Oddly enough, dragging a folder of bookmarks from Chrome into the Finder creates a single
.textclipping file with all the URLs. This can be dragged into a text file, which is nice, but won’t open the web pages when double-clicked.
Scripts that write scripts are the luckiest scripts in the world
Which leads to my little AppleScript, “Save Tabset.” It creates an executable bash script file that looks like this:
bash: #!/bin/bash open -g http://hints.macworld.com/article.php?story=20100112100027790 open -g http://www.chipwreck.de/blog/ open -g http://daringfireball.net/2004/02/setting_empty_file_and_creator_types open -g http://www.google.com/search?client=safari&rls=en&q=pinboard+save+tab+sets&ie=UTF-8&oe=UTF-8 open -g http://www.flickr.com/photos/drdrang/8117740799/
The URLs are all there in plain text, and when the file is double-clicked, it launches Terminal (which I always have running anyway) and opens all the web pages in the default browser.
When invoked, which I do through FastScripts, “Save Tabset” puts up the standard save file dialog box, which allows the user to save the shell script with any name in any folder. As a first guess, it assumes you want the script saved in the folder of the frontmost Finder window.
Here’s the AppleScript:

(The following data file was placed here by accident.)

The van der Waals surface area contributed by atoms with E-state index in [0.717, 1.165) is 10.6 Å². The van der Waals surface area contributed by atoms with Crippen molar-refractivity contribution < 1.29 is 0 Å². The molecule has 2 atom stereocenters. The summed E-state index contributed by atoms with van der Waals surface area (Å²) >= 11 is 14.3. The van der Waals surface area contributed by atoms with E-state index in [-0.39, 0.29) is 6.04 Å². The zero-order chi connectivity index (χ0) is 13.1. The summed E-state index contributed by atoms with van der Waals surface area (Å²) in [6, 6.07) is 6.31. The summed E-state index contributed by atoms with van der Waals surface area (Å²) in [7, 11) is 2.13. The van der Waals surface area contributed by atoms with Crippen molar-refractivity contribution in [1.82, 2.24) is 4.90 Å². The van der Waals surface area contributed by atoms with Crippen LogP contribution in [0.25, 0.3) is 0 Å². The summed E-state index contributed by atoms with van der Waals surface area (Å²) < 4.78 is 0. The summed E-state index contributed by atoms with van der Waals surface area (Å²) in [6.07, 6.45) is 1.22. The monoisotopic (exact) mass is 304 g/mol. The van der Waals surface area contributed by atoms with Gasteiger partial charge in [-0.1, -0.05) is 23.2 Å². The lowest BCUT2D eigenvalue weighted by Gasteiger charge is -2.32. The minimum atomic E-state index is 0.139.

applescript: 1: -- Assume the frontmost Finder window (or the Desktop) 2: -- is where we want to store the script. 3: try 4: tell application "Finder" to set defaultFolder to the folder of the front window 5: on error 6: set defaultFolder to (path to desktop) 7: end try 8: 9: -- Initialize the text ot the script. 10: set cmd to "#!/bin/bash" & linefeed & linefeed 11: 12: -- Add commands to open all the tabs. 13: tell application "Safari" 14: set n to count of tabs in front window 15: repeat with i from 1 to n 16: set cmd to cmd & "open -g " & URL of tab i of front window & linefeed 17: end repeat 18: end tell 19: 20: -- Open/create a file and save the script. 21: set scriptAlias to choose file name default name "tabset" default location (defaultFolder as alias) 22: set scriptPath to POSIX path of scriptAlias 23: set scriptFile to open for access scriptAlias with write permission 24: set eof scriptFile to 0 25: write cmd to scriptFile starting at eof 26: close access scriptFile 27: 28: -- Change the file attributes to make it double-clickable. 29: do shell script "chmod 777 " & scriptPath 30: do shell script "xattr -wx com.apple.FinderInfo '00 00 00 00 00 00 00 00 00 00 00 00 00 00 00 00 00 00 00 00 00 00 00 00 00 00 00 00 00 00 00 00' " & scriptPath